Shift in caribou movements may be tied to human activity

Human activities might have shifted the movement of caribou in and near the Arctic National Wildlife Refuge, according to scientists with the University of Cincinnati.


Each year caribou take on one of nature’s longest land migrations, trekking hundreds of miles across Alaska and Canada to give birth and find food. A UC study published this week in the journal Frontiers in Ecology and Evolution identified a shift in one herd’s movements after the 1970s that coincided with changes in herd size and climate and construction of new roads and other energy infrastructure.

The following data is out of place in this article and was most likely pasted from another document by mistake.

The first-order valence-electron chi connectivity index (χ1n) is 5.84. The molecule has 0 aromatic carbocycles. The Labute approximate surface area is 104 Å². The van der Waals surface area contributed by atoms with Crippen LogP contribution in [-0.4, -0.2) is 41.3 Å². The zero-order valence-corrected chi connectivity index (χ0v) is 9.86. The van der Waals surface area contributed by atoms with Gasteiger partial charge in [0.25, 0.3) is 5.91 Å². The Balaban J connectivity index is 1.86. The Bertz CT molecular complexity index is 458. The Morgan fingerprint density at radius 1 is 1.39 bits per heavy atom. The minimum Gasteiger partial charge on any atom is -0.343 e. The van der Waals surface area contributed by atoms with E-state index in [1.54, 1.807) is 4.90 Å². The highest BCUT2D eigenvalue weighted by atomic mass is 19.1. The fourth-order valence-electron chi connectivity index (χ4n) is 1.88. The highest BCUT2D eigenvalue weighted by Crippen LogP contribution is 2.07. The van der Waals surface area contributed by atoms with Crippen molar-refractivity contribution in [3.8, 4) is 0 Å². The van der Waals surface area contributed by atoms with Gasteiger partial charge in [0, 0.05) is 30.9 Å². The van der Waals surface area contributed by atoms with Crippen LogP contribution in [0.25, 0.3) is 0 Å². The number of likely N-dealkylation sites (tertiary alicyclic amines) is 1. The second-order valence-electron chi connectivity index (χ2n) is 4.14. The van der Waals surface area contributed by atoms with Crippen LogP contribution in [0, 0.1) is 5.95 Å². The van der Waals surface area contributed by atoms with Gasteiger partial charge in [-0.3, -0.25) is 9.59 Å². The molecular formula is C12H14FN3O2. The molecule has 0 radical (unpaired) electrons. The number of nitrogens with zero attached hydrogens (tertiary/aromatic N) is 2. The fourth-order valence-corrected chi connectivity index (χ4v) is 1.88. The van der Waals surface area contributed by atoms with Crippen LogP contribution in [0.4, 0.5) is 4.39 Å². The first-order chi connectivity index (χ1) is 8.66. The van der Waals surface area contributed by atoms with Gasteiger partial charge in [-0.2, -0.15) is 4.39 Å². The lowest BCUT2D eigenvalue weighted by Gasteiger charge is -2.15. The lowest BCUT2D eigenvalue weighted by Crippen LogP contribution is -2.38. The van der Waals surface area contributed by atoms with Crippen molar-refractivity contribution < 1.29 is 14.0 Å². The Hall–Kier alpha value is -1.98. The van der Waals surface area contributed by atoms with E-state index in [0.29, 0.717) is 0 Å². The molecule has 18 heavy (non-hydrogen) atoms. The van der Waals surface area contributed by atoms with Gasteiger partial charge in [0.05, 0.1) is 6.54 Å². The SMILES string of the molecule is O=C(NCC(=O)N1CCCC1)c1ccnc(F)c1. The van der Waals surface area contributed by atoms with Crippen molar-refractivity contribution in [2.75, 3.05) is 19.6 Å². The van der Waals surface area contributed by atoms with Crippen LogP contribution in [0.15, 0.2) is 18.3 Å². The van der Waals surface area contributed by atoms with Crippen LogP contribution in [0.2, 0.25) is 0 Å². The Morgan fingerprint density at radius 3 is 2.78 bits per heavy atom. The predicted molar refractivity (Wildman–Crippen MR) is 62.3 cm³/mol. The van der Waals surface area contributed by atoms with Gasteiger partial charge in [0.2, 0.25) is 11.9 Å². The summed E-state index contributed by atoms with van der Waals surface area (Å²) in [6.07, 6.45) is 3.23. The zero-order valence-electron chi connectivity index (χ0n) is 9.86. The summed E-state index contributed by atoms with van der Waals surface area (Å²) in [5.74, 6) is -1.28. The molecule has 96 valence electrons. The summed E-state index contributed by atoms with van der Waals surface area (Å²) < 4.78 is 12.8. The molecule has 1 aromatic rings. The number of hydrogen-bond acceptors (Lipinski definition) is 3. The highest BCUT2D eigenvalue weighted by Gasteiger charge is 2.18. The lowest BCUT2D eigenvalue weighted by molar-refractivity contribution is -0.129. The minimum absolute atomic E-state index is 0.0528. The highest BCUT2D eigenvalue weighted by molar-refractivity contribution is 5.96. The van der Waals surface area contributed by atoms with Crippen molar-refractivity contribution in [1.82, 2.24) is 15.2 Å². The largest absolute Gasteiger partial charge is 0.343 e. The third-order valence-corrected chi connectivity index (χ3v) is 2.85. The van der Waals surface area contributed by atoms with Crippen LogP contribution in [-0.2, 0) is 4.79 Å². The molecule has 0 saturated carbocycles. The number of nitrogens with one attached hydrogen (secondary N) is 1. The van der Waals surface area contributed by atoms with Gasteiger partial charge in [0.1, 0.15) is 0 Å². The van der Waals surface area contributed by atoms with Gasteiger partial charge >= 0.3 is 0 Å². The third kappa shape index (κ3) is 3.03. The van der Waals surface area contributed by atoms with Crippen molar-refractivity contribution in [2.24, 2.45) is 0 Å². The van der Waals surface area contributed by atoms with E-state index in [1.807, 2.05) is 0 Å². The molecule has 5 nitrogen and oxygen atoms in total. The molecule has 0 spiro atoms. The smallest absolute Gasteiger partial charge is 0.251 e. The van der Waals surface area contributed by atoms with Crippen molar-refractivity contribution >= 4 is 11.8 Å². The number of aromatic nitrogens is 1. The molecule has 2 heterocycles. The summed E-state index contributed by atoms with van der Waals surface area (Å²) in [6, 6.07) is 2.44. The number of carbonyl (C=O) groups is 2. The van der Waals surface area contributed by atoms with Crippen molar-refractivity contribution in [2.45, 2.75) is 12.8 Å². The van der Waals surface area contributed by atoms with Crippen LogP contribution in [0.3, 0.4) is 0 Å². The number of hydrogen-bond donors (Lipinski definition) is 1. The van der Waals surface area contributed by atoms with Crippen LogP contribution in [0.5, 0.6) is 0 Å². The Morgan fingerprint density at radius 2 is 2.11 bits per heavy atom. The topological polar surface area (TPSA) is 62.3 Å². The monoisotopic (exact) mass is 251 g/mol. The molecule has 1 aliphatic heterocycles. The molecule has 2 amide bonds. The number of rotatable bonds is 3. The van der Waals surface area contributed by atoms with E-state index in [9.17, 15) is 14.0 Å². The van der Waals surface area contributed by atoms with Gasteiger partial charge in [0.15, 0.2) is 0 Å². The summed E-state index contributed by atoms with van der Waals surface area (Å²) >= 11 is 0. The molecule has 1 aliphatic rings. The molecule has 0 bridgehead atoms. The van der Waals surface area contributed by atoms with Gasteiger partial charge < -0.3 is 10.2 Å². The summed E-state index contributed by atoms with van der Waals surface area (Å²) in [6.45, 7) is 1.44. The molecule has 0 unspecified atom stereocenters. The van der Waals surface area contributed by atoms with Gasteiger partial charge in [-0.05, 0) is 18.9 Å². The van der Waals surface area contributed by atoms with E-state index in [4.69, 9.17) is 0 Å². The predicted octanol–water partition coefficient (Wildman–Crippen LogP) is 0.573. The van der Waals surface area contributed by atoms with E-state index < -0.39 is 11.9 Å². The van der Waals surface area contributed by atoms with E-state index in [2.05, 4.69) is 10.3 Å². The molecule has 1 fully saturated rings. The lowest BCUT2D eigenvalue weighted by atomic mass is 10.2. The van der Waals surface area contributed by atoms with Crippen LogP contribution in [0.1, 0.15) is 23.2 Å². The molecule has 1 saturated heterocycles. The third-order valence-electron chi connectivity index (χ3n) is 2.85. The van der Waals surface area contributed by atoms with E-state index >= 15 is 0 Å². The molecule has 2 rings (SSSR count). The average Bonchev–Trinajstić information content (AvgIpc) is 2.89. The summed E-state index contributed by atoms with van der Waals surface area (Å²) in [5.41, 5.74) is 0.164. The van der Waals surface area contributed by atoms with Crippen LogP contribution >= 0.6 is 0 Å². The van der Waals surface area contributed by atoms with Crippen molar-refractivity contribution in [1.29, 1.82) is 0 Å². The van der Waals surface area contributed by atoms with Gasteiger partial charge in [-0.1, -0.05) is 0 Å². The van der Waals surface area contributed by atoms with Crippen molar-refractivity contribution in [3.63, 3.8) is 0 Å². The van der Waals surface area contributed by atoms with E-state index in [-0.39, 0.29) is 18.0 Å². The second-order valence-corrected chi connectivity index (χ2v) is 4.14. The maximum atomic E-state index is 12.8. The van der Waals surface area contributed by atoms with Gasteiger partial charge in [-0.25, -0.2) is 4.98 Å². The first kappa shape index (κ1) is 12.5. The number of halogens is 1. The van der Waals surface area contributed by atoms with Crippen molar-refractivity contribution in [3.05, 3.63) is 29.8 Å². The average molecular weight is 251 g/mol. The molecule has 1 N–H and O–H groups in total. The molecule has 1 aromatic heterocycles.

Researchers used isotope analysis of antlers shed by female caribou to track their historical patterns of movement over the landscape. Female caribou are unique among deer for growing and shedding antlers each year like males.

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